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Toby Keith w/ Eric Church and J.T. Hodges
PNC Bank Arts Center
Friday, September 2
Better than: Most other Ford commercials.
Toby Keith is a hell of singer. He plays guitar, too—a nice acoustic one (when he returns for the encore it will have an American flag painted on it)—but tonight it’s not plugged into anything, and it’s certainly not being picked up by the microphone into which he’s singing. There’s a little contraption about halfway up the mic stand that I at first think might work to catch the chords coming from the guitar, but I soon realize that it’s actually a customized cozy for his black Solo cup.
But the voice was what drew the overflow crowd to the PNC Bank Arts Center; it’s so full, so rich and so effortless. (Keith didn’t even spit out his gum out four songs in, probably because it had started to taste like beer.) It sounds best when accompanied by an arrangement that’s equally full (hence the guitar players, keyboardists, bassists, drummer and horn section, not mention the on-stage fireworks that occasionally double for percussion) but on a piano ballad like “Does That Blue Moon Ever Shine on You” it has no problem standing alone.
On stage, Keith has the same confidence that’s on records like the over-30 hook-up anthem “I’m Just Talkin’ About Tonight” (a crowd favorite, for sure). He twice turns the stage over to the rest of his bandmates, allowing them to strut their stuff while he stands off to the side, sipping beer, not at all intimidated. As he walks to the corners of the stage, fans run up the aisles in hope of eye contact or a high five, and men more intimidating than any I usually come across on, say, my morning commute are reduced to being awestruck.
Keith and his band play a crowd-pleasing set full of tracks from the second disc of his 35 Biggest Hits collection as well as tunes (the 2009 shoulder-shrugging “American Ride,” last year’s outlaw narrative “Bullets in the Gun”) that would have merited inclusion on that disc had they been released in time for inclusion on that 2008 set. When it came time for the album-cut exception, he acknowledged that the crowd probably wouldn’t know the song but promised that we would all go home singing it, and insisted that it will never get played on radio. When he made it to the tune’s sing-song hook—a playful, “But I’ll never smoke weed with Willie again” that refers, of course, to Willie Nelson, whose drawled “my pappy and grandpappy” is one of the few things redeeming their collaboration “Beer for My Horses”—it became clear that while B and C were definitely true, A was mostly false; more than a few fans howled along with Keith and the cannabis-themed animations that graced the big screen.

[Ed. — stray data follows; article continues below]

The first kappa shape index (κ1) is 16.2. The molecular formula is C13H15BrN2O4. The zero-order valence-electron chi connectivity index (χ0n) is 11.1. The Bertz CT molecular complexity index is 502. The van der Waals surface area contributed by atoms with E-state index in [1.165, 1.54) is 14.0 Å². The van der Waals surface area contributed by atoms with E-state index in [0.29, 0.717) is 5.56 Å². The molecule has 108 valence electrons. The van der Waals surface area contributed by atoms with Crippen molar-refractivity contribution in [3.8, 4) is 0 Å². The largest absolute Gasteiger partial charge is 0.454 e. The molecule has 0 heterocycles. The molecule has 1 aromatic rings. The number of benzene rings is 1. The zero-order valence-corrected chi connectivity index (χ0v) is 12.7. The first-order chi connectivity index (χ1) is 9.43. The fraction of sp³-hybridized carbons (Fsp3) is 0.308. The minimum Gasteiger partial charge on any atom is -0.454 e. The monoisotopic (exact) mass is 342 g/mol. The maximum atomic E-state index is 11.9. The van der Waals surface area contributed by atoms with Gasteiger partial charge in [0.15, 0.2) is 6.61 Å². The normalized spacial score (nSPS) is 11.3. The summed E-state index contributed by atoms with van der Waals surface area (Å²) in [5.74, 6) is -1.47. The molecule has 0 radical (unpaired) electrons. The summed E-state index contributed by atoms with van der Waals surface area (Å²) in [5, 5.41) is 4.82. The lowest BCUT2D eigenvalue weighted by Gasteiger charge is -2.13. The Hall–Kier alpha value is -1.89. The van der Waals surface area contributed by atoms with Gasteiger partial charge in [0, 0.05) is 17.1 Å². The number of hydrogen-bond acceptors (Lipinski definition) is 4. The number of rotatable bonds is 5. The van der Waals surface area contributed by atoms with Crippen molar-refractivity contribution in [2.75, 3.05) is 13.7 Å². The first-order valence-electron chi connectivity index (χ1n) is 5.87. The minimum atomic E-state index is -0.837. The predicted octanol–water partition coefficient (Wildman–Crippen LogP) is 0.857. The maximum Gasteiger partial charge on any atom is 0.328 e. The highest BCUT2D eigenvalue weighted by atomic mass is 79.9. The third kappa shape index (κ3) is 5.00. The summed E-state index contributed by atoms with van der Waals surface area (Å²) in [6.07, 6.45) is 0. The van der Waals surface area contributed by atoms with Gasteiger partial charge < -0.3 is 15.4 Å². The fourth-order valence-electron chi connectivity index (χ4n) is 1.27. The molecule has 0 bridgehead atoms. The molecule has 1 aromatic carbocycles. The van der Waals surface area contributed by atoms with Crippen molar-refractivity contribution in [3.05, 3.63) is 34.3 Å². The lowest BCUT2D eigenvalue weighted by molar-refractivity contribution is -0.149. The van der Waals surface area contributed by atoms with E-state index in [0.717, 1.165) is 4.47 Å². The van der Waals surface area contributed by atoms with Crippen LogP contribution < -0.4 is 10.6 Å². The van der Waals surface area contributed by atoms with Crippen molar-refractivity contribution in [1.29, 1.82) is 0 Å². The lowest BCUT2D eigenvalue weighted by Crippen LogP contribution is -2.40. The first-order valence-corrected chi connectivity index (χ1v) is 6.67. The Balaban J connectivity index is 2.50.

After drawing down his 17-song set with “How Do You Like Me Now?” and “A Little Less Talk & A Lot More Action,” Keith returned to sing his tribute to troops, “American Soldier.” For once, his body gestures revealed a slight lack of confidence. Perhaps in deference to the vets in the crowd or his American solider dad, he held his hands close to his chest. It was a touching display, but one that unfortunately meant that he was saving the worst—jingoist anthem “Courtesy of the Red, White & Blue”—for last. So I left uncomfortable, with a lump in my chest made worse by under-cooked and over-salted French fries, but still having seen a performance well worth the long trip to Holmdel.
Critical bias: Came as much for Keith as for opener Eric Church, who punted a great opportunity by not closing his lone New Jersey set with “Springsteen,” his ode to listening to the Boss while growing up.
Random notebook dump: Despite the lyrics to “I Love this Bar,” beers didn’t come in mason jars but $11-$13 plastic cups. Here, Toby Keith’s merchandising people punted another great opportunity.
Bullets in the Gun
I’m Just Talkin’ About Tonight
Made in America
I Wanna Talk About Me
Me and God Love Her
Get Drunk and Be Somebody
Does That Blue Moon Ever Shine on You?
Who’s Your Daddy?
As Good as I Once Was
I Love This Bar
Should’ve Been a Cowboy
Weed with Willie
Get Out of My Car
Beer for My Horses
How Do You Like Me Now?
A Little Less Talk & A Lot More Action
Courtesy of the Red, White & Blue (The Angry American)